This was first published here on 28 January 2015
It is many years since the management guru Tom Peters pronounced: “Innovate or die,” yet its relevance is more important than ever. Have you bought car, life or home insurance recently, or perhaps used the internet to buy Christmas presents? If you did, the odds are that you will have probably used a price comparison website to evaluate and then select the most competitively priced offerings.
The increase in the use of the internet to identify, select and purchase products and services is resulting in greater competition and a consequent reduction in profit margins. These diminishing returns would appear to be creating commodity markets where all prices are visible with the result that there is a convergence in the prices of providers.
Just because something worked successfully in the past is no guarantee that it will be successful in the future and there are plenty of competitors who are out to eat your breakfast! So what can be done to earn an honest return on business investment and improve business performance? The short answer is open innovation, but how should this be done?
The twentieth-century model of innovation was based around firms investing significant sums in building R&D capabilities, recruiting the most intelligent people, getting the innovation to market first, and controlling intellectual property. It worked relatively successfully, but things are very different now in the twenty-first century when people can compare prices or seek out new knowledge and ways of operating.
Henry Chesbrough is executive director of the Centre for Open Innovation at the University of California, Berkeley and his book Open Business Models: How to thrive in the new innovation landscape does what it says on the tin. He describes how many successful businesses such as Intel, Microsoft, Sun, Oracle, Cisco, Genentech, Amgen, Genzyme do not have large research departments, and instead harness the power of developments and research elsewhere to drive their businesses forward.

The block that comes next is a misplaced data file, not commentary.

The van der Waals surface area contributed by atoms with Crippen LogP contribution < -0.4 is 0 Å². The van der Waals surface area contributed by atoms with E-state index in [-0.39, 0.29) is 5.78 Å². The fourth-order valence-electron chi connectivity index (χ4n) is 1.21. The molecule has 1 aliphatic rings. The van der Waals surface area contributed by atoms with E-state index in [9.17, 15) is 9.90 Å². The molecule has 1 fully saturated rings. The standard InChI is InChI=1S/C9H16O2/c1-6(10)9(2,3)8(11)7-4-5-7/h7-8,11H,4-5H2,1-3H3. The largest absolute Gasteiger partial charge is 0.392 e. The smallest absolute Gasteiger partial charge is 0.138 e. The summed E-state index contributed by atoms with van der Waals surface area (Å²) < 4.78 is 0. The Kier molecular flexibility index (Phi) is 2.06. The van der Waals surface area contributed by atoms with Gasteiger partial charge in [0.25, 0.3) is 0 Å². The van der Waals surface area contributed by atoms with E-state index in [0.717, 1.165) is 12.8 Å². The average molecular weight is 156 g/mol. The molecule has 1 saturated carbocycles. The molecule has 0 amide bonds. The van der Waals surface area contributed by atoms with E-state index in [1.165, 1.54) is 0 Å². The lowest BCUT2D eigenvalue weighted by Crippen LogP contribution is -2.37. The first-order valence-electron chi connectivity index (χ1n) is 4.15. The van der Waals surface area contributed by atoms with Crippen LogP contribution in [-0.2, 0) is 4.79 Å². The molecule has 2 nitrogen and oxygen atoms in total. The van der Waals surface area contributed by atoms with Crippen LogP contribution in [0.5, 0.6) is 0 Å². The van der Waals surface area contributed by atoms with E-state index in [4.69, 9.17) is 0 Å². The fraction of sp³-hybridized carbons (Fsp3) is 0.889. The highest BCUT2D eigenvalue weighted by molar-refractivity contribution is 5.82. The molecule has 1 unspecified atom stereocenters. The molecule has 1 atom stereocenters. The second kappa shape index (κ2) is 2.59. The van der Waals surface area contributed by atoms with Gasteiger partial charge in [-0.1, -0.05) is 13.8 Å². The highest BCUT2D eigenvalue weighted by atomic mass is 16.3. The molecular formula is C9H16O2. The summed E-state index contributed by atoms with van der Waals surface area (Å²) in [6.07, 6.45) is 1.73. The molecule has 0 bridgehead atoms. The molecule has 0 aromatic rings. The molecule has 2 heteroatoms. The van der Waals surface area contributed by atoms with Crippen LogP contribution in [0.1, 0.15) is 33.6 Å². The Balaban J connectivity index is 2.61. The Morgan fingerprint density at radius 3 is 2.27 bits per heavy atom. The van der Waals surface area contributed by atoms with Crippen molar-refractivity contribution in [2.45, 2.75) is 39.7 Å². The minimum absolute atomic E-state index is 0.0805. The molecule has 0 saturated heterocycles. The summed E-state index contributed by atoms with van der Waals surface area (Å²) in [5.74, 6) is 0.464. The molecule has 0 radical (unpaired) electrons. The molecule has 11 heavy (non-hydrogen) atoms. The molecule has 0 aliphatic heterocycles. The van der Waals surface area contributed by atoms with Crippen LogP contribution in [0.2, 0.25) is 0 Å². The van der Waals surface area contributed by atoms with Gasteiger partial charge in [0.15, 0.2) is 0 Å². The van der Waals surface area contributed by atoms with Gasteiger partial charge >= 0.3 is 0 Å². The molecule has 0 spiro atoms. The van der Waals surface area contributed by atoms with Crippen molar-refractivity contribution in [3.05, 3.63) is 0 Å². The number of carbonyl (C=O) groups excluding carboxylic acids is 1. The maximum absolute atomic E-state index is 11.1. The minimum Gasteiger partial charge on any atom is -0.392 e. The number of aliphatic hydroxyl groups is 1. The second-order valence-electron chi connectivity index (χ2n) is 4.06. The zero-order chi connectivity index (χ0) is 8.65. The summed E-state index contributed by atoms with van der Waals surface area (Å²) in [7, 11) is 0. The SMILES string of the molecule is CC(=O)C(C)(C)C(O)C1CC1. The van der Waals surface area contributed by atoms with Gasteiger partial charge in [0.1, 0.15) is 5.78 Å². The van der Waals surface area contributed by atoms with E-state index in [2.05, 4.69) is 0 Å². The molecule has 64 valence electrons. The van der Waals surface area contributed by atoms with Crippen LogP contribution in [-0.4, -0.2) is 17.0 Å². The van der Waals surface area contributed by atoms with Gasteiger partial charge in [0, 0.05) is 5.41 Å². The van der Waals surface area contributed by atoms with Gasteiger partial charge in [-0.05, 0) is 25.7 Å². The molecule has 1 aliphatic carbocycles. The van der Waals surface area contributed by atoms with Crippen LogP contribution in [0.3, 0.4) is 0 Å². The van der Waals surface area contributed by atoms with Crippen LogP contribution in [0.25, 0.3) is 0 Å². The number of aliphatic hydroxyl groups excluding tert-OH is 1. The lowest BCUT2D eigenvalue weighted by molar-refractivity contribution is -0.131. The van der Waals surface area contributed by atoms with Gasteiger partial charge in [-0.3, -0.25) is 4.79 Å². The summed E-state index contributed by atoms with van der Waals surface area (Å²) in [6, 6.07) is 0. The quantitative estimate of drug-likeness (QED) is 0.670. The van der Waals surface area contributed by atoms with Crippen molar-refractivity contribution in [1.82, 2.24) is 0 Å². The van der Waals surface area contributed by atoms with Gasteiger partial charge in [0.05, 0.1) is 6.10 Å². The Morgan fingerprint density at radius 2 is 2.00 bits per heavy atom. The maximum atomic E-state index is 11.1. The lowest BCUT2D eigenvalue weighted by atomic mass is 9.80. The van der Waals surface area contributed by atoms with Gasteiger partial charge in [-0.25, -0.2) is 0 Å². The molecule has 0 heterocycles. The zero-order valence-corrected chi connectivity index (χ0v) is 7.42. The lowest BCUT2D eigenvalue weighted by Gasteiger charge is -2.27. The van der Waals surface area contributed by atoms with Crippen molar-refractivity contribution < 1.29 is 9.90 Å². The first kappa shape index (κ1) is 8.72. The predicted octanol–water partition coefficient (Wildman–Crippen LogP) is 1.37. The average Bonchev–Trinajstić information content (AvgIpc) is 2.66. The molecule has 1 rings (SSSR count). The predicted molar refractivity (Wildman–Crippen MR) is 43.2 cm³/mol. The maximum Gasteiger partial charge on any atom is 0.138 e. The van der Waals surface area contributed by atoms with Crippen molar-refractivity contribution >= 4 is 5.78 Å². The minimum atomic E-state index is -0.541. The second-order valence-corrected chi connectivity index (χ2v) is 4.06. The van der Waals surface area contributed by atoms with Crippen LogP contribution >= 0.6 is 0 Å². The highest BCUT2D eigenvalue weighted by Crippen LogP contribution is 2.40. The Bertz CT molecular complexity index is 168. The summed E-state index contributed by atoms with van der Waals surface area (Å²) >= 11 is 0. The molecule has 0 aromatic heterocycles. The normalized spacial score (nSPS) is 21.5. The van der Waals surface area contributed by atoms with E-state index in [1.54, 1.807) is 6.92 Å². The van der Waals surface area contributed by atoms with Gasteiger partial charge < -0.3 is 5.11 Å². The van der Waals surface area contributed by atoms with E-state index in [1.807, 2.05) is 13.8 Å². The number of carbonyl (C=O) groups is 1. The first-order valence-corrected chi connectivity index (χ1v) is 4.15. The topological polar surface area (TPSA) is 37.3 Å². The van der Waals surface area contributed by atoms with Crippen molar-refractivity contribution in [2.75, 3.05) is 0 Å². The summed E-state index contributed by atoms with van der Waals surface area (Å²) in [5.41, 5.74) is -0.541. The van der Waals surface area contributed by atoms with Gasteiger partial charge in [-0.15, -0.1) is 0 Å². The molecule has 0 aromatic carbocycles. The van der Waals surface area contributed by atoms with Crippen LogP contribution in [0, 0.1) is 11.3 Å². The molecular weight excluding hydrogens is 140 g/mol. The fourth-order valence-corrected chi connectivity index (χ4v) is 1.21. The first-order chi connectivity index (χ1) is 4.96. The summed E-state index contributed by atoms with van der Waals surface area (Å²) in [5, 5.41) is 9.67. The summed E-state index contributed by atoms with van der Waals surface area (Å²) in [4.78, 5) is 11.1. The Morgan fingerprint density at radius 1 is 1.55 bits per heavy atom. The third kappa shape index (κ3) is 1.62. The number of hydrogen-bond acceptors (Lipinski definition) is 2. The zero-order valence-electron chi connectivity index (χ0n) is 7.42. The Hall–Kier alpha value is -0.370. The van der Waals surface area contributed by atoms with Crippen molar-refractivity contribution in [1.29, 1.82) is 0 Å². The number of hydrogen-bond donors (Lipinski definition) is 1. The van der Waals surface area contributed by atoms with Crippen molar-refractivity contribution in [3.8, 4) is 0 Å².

Chesbrough described the twentieth century model of undertaking research and development as ‘closed innovation’ i.e. it was done in-house. By way of contrast, the twenty-first century model of innovation is ‘open innovation’ which is based upon an environment in which there is an abundance of knowledge from which to draw. The basic principles of this approach include:
– working with smart people both inside and outside the organisation;
– it isn’t necessary to originate research to profit from it;
– external R&D adds value and should be linked to internal R&D to create value; and
– success results from combining internal and external R&D.
Possibly the most important factor in achieving business success is building a better business model rather than getting to market first. As Chesbrough said: “The value of an idea or a technology depends on its business model. There is no inherent value in a technology per se. The value is determined instead by the business model used to bring it to market.”
As we mentioned in a previous article, Michael Porter’s numerous publications on strategy including Competitive Strategy (1980) and Competitive Advantage (1985) have been hugely influential but need some revisions. In particular, Porter’s ‘five-forces’ model was largely focussed at industry level and did not consider the specific strengths of individual firms, nor did it discuss how the barriers to entry might be drastically reduced by accessing other people’s knowledge. And that is the environment in which we now operate. So how can we open our organisational doors to allow external knowledge and innovation to create a successful business model?
1. Employ experts on short-term contracts to critically examine business operations – e.g. interim employment.
2. Team up with universities which are already conducting cutting-edge research – Boeing and Rolls-Royce are both involved with the University of Sheffield’s Advanced Manufacturing Centre (AMC). The AMC model itself is now being innovated upon and rolled out for different industries across the UK.
3. Place some of your research challenges in the public domain to seek answers – e.g. Goldcorp shared its proprietary geological data online so that anyone could analyse it and advise on where to mine for gold. Advice which was successful was financially rewarded.
There are many other ways in which to let open innovation enhance progress in your organisation by reducing the physical and virtual barriers to cross-fertilisation. How open are you to new ways of thinking and operating?
Dominic Irvine and John Wilson Copyright 2015. All rights asserted.